With the wave of a magician’s wand, the Gulf satellite channels — and, to a certain extent, the Egyptian ones as well — scrambled to define the identities of the parties to this conflict on a confessional and sectarian basis. The political columnists, media commentators, researchers and academics all discovered fertile material in their quest to obscure “politics” and lend primacy to everything with an open sectarian tinge in the region’s regimes and political forces, including its parties and associations. Hezbollah has borne the brunt of this campaign, which has reached such dimensions that it is now being referred to as “the party of Satan” and as “an Iranian puppet.” It also finds expression in the focus on Sunnis converting to Shiism in the Arab region, beginning in Syria, moving through Egypt, and concluding in North Africa, in gross contravention of historical facts and the character of the local peoples, where past conflicts ended in the establishment of identity and belonging in all of these countries. Their Islamic identity has never, for a single day, been under threat except by colonialist-settlement campaigns (such as, for example, in Algeria).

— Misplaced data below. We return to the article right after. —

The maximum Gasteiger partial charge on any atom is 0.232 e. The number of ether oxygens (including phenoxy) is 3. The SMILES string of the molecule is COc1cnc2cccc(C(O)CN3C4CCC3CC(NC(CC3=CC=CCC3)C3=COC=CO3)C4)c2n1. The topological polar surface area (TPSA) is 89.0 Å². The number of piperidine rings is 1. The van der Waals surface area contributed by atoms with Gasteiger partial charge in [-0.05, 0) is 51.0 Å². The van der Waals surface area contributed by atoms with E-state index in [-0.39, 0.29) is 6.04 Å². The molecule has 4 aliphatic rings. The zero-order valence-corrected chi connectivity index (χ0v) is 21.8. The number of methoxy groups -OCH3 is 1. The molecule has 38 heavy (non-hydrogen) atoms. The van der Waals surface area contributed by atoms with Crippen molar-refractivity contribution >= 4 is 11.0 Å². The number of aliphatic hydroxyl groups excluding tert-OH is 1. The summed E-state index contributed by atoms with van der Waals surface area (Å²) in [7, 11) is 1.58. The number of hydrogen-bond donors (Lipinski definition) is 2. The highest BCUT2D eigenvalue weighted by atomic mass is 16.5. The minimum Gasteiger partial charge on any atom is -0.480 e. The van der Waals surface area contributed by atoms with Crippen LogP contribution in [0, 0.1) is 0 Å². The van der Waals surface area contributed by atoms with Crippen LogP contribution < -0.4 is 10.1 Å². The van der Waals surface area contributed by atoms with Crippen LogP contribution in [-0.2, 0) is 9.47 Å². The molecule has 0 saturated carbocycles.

The most dangerous result has been the obscuring [of the centrality] of the Arab-Israeli conflict, and even the conferring of “certain legitimacy” upon the Zionist entity that justifies its existence by [citing] the religious persecution of Jews in the Western world. This of course, had nothing to do with the situation in the Arab lands, which continued to care for [local Jews] as their own people. Indeed, Arab states preserved most of the local Jewish comunities’ rights even after the establishment of the Israeli entity, even after most of them subsequently enlisted with Israel, confronting their [former] Arab compatriots and guardians by force of arms.

While the characteristics of [Shiite] jihad and valor have come under fire, these characteristics led the resistance to the Israeli occupation of Lebanon until its withdrawal on May 25, 2000, and subsequently in the Israeli war on Lebanon in July-August 2006.

What we can draw from this digression, dictated by the royal designation of this era of political upheaval as a result of the popular wave confronting repressive Arab regimes, is to return to the context. Let us begin with Lebanon.

It is well known that this tiny, beautiful country has been subjected from time to time to dangerous shocks, but recently these have accelerated tremendously, almost coming to resemble seasonal waves of violent strife.